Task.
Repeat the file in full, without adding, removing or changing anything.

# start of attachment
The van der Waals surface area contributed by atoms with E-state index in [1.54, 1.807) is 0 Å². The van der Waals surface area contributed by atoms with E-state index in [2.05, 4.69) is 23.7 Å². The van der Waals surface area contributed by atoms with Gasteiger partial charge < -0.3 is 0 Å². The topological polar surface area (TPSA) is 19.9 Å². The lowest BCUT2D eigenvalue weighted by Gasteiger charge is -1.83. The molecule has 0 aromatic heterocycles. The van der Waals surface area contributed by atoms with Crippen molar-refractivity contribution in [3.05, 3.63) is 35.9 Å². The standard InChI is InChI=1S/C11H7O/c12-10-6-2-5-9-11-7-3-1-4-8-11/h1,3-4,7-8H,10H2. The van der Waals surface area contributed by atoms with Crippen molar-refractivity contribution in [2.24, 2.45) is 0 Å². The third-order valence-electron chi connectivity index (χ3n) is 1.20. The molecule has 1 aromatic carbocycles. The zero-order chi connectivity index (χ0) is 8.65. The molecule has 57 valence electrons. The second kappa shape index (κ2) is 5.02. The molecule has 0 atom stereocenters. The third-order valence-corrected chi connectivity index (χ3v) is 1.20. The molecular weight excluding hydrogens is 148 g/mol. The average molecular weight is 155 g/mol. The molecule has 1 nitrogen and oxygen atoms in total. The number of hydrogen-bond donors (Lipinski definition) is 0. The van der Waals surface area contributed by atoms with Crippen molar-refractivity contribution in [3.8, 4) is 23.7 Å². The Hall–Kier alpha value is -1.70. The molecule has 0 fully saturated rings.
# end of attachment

The van der Waals surface area contributed by atoms with E-state index in [1.54, 1.807) is 0 Å². The van der Waals surface area contributed by atoms with E-state index in [2.05, 4.69) is 23.7 Å². The van der Waals surface area contributed by atoms with Gasteiger partial charge < -0.3 is 0 Å². The topological polar surface area (TPSA) is 19.9 Å². The lowest BCUT2D eigenvalue weighted by Gasteiger charge is -1.83. The molecule has 0 aromatic heterocycles. The van der Waals surface area contributed by atoms with Crippen molar-refractivity contribution in [3.05, 3.63) is 35.9 Å². The standard InChI is InChI=1S/C11H7O/c12-10-6-2-5-9-11-7-3-1-4-8-11/h1,3-4,7-8H,10H2. The van der Waals surface area contributed by atoms with Crippen molar-refractivity contribution in [2.24, 2.45) is 0 Å². The third-order valence-electron chi connectivity index (χ3n) is 1.20. The molecule has 1 aromatic carbocycles. The zero-order chi connectivity index (χ0) is 8.65. The molecule has 57 valence electrons. The second kappa shape index (κ2) is 5.02. The molecule has 0 atom stereocenters. The third-order valence-corrected chi connectivity index (χ3v) is 1.20. The molecular weight excluding hydrogens is 148 g/mol. The average molecular weight is 155 g/mol. The molecule has 1 nitrogen and oxygen atoms in total. The number of hydrogen-bond donors (Lipinski definition) is 0. The van der Waals surface area contributed by atoms with Crippen molar-refractivity contribution in [3.8, 4) is 23.7 Å². The Hall–Kier alpha value is -1.70. The molecule has 0 fully saturated rings.